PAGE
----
Syria, in Arabic Suriya, سُورِيا  is located north of Jordan and south of Turkey. As all of the Middle East, Syria is an ancient land inhabited for thousands of years a part of the Greek and Roman empires and before that. Aleppo, Halab حلب  is said to be the longest inhabited city in the world.  Damascus was captured by Muslim Arab forces led by Khalid ibn al-Walid in 634. Decades later, the Islamic Caliphate came under the rule of the Umayyad dynasty, which chose Damascus to be the administrative capital of the Muslim world. (wikipedia)

The Great Mosque of Aleppo (Arabic: جامع حلب الكبير‎‎ Jāmi‘ Halab al-Kabīr) or the Umayyad Mosque of Aleppo (جامع بني أمية بحلب Jāmi‘ Bani Umayah Bi-Halab) is the largest and one of the oldest mosques in the city of Aleppo, Syria. It is located in al-Jalloum district of the Ancient City of Aleppo, a World Heritage Site, (wikipedia)

The Umayyad Masjid before and after the war in Syria:

Masjid Courtyard Before                                           After

         umayyad-mosque    article-2314459-1952D062000005DC-999_964x629.jpg

      Masjid Interior Before                                         After

   Damasc14      _63505294_umayyad_destroyed_afp

Since the war began, many schools and hospitals were targeted for bombings and have been destroyed. I interviewed a new Syrian friend named Raama who is from Halab. I asked her about the war. She said she was a student in a university outside Halab 4 years ago. Her and her classmates were having coffee in the cafeteria after classes when 2 bombs hit the university. “Glass was shattered all around us. Al-hamdulillah I was wearing a thick jacket, so the glass did not cut me. When we stepped outside the building and looked back, the building looked like a piece of cake that had been sliced on both sides with the middle still standing. I knew it was only the mercy of Allah that I was still alive. My mother and father were already living here in Qatar. They got a visa for me and I was able to leave.”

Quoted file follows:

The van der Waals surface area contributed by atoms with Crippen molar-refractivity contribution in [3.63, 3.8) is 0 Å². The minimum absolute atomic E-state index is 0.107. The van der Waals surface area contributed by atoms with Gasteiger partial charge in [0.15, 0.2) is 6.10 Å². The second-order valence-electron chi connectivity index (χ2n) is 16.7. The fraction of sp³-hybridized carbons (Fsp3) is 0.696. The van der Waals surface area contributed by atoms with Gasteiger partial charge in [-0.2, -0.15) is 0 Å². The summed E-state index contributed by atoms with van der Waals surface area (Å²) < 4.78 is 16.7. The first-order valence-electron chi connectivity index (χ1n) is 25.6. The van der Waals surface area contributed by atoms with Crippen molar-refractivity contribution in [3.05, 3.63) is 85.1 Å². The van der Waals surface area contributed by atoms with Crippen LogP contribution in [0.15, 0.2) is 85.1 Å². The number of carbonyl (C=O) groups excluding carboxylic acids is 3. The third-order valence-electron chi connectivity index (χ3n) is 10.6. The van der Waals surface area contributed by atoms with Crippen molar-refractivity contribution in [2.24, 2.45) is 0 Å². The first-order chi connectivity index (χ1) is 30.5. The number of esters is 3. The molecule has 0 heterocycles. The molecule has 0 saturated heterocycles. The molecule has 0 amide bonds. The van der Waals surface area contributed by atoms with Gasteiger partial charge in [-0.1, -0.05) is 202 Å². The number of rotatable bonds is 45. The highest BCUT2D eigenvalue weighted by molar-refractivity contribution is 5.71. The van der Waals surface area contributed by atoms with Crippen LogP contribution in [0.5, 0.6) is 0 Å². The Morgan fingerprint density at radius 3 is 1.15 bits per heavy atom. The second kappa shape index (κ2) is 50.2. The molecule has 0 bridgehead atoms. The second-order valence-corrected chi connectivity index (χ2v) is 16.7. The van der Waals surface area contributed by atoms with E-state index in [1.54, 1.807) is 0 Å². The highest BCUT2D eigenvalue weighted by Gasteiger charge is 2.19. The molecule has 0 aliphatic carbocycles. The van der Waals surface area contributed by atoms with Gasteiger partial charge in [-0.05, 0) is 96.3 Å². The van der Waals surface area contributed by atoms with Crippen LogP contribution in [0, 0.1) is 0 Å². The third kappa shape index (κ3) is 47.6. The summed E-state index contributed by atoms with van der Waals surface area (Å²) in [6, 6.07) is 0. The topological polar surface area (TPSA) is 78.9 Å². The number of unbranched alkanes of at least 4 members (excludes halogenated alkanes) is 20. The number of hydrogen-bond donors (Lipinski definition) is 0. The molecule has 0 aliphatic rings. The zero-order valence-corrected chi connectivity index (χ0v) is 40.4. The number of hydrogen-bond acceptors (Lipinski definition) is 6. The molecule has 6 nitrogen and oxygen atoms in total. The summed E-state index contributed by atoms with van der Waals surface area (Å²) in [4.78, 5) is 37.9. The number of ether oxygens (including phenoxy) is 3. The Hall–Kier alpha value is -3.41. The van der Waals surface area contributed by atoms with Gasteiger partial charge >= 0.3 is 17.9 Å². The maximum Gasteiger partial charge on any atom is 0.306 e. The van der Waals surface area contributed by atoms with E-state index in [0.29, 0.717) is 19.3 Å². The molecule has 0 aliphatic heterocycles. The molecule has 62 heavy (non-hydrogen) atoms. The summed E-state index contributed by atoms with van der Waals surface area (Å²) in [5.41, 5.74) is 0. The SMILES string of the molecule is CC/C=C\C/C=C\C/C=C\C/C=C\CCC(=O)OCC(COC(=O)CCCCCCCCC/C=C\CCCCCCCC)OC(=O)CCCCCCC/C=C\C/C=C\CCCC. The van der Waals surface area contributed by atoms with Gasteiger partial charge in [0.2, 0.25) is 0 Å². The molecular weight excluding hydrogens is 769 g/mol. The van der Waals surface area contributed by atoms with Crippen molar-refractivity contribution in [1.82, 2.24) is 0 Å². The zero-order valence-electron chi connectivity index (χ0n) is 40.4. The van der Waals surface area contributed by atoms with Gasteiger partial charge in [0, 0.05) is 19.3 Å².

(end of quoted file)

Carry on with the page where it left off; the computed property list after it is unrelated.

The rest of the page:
Just the other day while I was driving home listening to al-Jazeera I heard an interesting radio program about Syrians living underground. The journalists interviewed teachers at an underground school, syria-underground-playgrounda doctor and a nurse in an underground clinic and everyday people who have carved out homes for themselves amid the maze of tunnels designed to protect them from the bombings.  There stories are sad, but at the same time I am amazed by their resilience, subhaanAllah!

Press the link to see this AMAZING underground playground in northern Syria!


 The Shaami Dialect (al-lah-jah) ُاللَّهْجَةُ الشَّامِيَّة

Some phrases in the ‘Levantine’ dialect or lah-jah of Shaam.   You can compare these to the fus-ha which we learn in classes. What similarities or differences do you find?



1. The Arabian Gulf

ur tour of The Muslim World begins in Mekka and Medina which are located in the country of Saudi Arabia    المملكة العربية السعودية
This is the home of our Prophet sallallahu alyhi wasallam and his companions. Saudi Arabia (see the map) is quite a large land mass and it is divided into 2 major regions; Hijaz and Najd. Hijaz is the southern region where the Haramayn (Mekka and Medina) are located. Najd is the northern region where the capital Riyadh is located.